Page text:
Daily Archives: January 22, 2017

22 of them

Time passing fast, almost the end of January.

I’ve been pretty much discharged by my psychiatrist as I’m seemingly one of her success stories; the meds appear to be working. The fluoxetine is clipping the extreme lows, with Quetiapine helping it out and of course clipping the highs as it does so. Poor overworked Q!

I returned to work at the end of last July, just before schoool broke up for the 6 week summer break. And I’m still there, having not missed a single day so far. That’s how stubborn, some would say how strong, I am. I’ve had a lifetime, middle-50 years, fighting, struggling, but ultimately winning.

It takes concentration, a continual fight, to exist. Yes, that’s what it comes down to: maintaining existence.

My enemy (well, part of the pack) is still that damned intrusive suicidal ideation that looks for any glitch in the system, any gap atomically small. And says “hey, do it! Why wouldn’t you?”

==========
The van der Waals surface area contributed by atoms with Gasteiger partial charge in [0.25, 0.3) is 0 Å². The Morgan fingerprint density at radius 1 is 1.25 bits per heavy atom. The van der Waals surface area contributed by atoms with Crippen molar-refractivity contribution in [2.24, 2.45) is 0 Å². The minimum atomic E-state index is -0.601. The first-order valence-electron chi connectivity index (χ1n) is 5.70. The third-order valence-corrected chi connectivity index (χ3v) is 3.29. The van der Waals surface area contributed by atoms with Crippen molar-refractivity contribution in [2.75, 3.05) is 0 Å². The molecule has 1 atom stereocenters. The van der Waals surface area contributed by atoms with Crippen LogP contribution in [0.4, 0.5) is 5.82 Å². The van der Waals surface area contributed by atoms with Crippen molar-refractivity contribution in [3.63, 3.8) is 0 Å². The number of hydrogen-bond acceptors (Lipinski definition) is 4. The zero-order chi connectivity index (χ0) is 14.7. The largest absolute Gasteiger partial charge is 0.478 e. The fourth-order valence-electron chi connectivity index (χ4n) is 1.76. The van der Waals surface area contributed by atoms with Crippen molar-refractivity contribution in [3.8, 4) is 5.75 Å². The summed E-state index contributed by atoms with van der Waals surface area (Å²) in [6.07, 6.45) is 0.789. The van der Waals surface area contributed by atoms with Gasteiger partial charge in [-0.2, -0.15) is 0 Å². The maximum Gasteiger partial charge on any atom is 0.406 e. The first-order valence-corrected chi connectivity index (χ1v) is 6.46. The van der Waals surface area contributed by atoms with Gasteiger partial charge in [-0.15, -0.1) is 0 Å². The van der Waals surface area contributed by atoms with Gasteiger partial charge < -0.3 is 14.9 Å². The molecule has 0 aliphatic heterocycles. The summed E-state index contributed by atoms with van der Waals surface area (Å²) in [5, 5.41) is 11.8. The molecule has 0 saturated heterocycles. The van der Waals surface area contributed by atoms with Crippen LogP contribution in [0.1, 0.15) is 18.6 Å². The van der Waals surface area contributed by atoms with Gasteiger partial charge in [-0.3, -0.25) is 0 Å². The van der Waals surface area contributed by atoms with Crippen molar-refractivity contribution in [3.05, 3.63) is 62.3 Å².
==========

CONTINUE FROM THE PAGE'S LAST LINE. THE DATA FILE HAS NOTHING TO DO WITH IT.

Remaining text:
Why wouldn’t I.

And I’m in this war alone; single for almost 2 years. Almost friendless, alone. I was pretty much discharged by my psychiatrist at my latest appointment in the shadow of the New Year. Now I really am on my own. Me and my meds. Featuring battles such as “fat or mad” – I continue to put on weight despite my best efforts.

I don’t trust the meds; it would be extremely foolish to do so. Madness still breathes and creeps inside me. I still don’t sleep. I’m sedated much of the time, I’ve stopped writing (poetry, fiction). Meds and me, we’re like that chess game in “The Seventh Seal”.

 

 


Five Things Psychotherapy Has Done for Me

Why pay $250 an hour just to talk to someone?

That was my sister’s reaction when I said I was going to start seeing a therapist. This is my answer.

Mental health symbolWell, Lucy, while a psychiatrist doesn’t cost 5 cents anymore, therapy can be had for a lot less than $250. There are community mental health centers with sliding fee scales – which is what I was going to then. There is insurance, for now at least. I’ve even known psychotherapists who would accept less than their usual fee for long-time patients in temporarily dire straits.